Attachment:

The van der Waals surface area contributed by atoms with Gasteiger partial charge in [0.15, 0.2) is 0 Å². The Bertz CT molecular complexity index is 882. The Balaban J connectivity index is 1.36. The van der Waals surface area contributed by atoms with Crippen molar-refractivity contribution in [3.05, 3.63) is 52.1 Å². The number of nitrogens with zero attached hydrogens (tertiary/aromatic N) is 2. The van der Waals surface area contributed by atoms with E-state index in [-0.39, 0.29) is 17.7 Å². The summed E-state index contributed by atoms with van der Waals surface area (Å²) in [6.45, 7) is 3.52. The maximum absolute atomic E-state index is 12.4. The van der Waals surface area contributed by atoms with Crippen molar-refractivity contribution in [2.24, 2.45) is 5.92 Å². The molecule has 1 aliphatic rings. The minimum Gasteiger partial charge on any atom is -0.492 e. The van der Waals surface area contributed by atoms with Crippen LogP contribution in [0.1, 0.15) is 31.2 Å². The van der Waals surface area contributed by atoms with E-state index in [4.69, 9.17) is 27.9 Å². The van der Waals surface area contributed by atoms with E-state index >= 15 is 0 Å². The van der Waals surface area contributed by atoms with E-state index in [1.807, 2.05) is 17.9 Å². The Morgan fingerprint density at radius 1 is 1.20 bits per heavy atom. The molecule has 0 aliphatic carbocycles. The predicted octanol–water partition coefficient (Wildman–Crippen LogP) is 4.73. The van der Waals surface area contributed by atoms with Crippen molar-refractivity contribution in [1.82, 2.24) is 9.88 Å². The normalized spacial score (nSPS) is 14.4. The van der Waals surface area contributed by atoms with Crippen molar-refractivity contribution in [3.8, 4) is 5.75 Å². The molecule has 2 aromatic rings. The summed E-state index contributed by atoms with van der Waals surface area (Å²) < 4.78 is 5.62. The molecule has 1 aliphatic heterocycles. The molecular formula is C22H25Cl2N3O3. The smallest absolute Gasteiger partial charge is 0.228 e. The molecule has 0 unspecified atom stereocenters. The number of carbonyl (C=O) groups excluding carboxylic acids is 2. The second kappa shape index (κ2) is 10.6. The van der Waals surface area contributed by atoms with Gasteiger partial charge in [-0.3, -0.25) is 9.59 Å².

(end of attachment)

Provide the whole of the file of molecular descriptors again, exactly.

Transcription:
The van der Waals surface area contributed by atoms with Gasteiger partial charge in [0.15, 0.2) is 0 Å². The Bertz CT molecular complexity index is 882. The Balaban J connectivity index is 1.36. The van der Waals surface area contributed by atoms with Crippen molar-refractivity contribution in [3.05, 3.63) is 52.1 Å². The number of nitrogens with zero attached hydrogens (tertiary/aromatic N) is 2. The van der Waals surface area contributed by atoms with E-state index in [-0.39, 0.29) is 17.7 Å². The summed E-state index contributed by atoms with van der Waals surface area (Å²) in [6.45, 7) is 3.52. The maximum absolute atomic E-state index is 12.4. The van der Waals surface area contributed by atoms with Crippen molar-refractivity contribution in [2.24, 2.45) is 5.92 Å². The molecule has 1 aliphatic rings. The minimum Gasteiger partial charge on any atom is -0.492 e. The van der Waals surface area contributed by atoms with Crippen LogP contribution in [0.1, 0.15) is 31.2 Å². The van der Waals surface area contributed by atoms with E-state index in [4.69, 9.17) is 27.9 Å². The van der Waals surface area contributed by atoms with E-state index >= 15 is 0 Å². The van der Waals surface area contributed by atoms with E-state index in [1.807, 2.05) is 17.9 Å². The Morgan fingerprint density at radius 1 is 1.20 bits per heavy atom. The molecule has 0 aliphatic carbocycles. The predicted octanol–water partition coefficient (Wildman–Crippen LogP) is 4.73. The van der Waals surface area contributed by atoms with Crippen molar-refractivity contribution in [1.82, 2.24) is 9.88 Å². The normalized spacial score (nSPS) is 14.4. The van der Waals surface area contributed by atoms with Crippen molar-refractivity contribution in [3.8, 4) is 5.75 Å². The molecule has 2 aromatic rings. The summed E-state index contributed by atoms with van der Waals surface area (Å²) < 4.78 is 5.62. The molecule has 1 aliphatic heterocycles. The molecular formula is C22H25Cl2N3O3. The smallest absolute Gasteiger partial charge is 0.228 e. The molecule has 0 unspecified atom stereocenters. The number of carbonyl (C=O) groups excluding carboxylic acids is 2. The second kappa shape index (κ2) is 10.6. The van der Waals surface area contributed by atoms with Gasteiger partial charge in [-0.3, -0.25) is 9.59 Å².